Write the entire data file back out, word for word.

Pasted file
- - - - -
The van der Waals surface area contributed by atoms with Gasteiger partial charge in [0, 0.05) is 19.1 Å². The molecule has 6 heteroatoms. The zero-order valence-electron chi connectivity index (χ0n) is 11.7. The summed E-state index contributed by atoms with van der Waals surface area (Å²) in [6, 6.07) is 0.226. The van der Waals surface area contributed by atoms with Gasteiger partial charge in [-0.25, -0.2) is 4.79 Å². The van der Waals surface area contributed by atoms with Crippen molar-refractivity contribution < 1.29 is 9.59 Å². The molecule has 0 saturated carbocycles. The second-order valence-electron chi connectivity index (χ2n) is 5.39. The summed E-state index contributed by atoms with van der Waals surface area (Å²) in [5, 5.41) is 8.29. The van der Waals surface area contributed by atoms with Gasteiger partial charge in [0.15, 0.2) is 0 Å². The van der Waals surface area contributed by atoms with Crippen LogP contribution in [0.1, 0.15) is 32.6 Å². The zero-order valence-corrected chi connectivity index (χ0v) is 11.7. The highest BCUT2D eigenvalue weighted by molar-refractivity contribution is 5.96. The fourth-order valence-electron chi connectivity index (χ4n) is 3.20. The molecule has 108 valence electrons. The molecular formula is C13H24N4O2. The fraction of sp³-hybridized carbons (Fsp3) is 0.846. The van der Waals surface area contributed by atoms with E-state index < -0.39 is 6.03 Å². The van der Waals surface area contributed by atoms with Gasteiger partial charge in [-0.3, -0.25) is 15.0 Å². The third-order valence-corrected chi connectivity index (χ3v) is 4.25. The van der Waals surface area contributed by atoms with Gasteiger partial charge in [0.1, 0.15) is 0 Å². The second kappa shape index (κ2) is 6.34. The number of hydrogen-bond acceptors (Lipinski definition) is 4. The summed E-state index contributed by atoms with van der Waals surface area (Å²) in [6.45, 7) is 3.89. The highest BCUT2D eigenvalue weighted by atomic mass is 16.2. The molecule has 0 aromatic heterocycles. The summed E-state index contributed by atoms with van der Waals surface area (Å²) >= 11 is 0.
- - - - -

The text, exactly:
The van der Waals surface area contributed by atoms with Gasteiger partial charge in [0, 0.05) is 19.1 Å². The molecule has 6 heteroatoms. The zero-order valence-electron chi connectivity index (χ0n) is 11.7. The summed E-state index contributed by atoms with van der Waals surface area (Å²) in [6, 6.07) is 0.226. The van der Waals surface area contributed by atoms with Gasteiger partial charge in [-0.25, -0.2) is 4.79 Å². The van der Waals surface area contributed by atoms with Crippen molar-refractivity contribution < 1.29 is 9.59 Å². The molecule has 0 saturated carbocycles. The second-order valence-electron chi connectivity index (χ2n) is 5.39. The summed E-state index contributed by atoms with van der Waals surface area (Å²) in [5, 5.41) is 8.29. The van der Waals surface area contributed by atoms with Gasteiger partial charge in [0.15, 0.2) is 0 Å². The van der Waals surface area contributed by atoms with Crippen LogP contribution in [0.1, 0.15) is 32.6 Å². The zero-order valence-corrected chi connectivity index (χ0v) is 11.7. The highest BCUT2D eigenvalue weighted by molar-refractivity contribution is 5.96. The fourth-order valence-electron chi connectivity index (χ4n) is 3.20. The molecule has 108 valence electrons. The molecular formula is C13H24N4O2. The fraction of sp³-hybridized carbons (Fsp3) is 0.846. The van der Waals surface area contributed by atoms with E-state index < -0.39 is 6.03 Å². The van der Waals surface area contributed by atoms with Gasteiger partial charge in [-0.3, -0.25) is 15.0 Å². The third-order valence-corrected chi connectivity index (χ3v) is 4.25. The van der Waals surface area contributed by atoms with Gasteiger partial charge in [0.1, 0.15) is 0 Å². The second kappa shape index (κ2) is 6.34. The number of hydrogen-bond acceptors (Lipinski definition) is 4. The summed E-state index contributed by atoms with van der Waals surface area (Å²) in [6.45, 7) is 3.89. The highest BCUT2D eigenvalue weighted by atomic mass is 16.2. The molecule has 0 aromatic heterocycles. The summed E-state index contributed by atoms with van der Waals surface area (Å²) >= 11 is 0.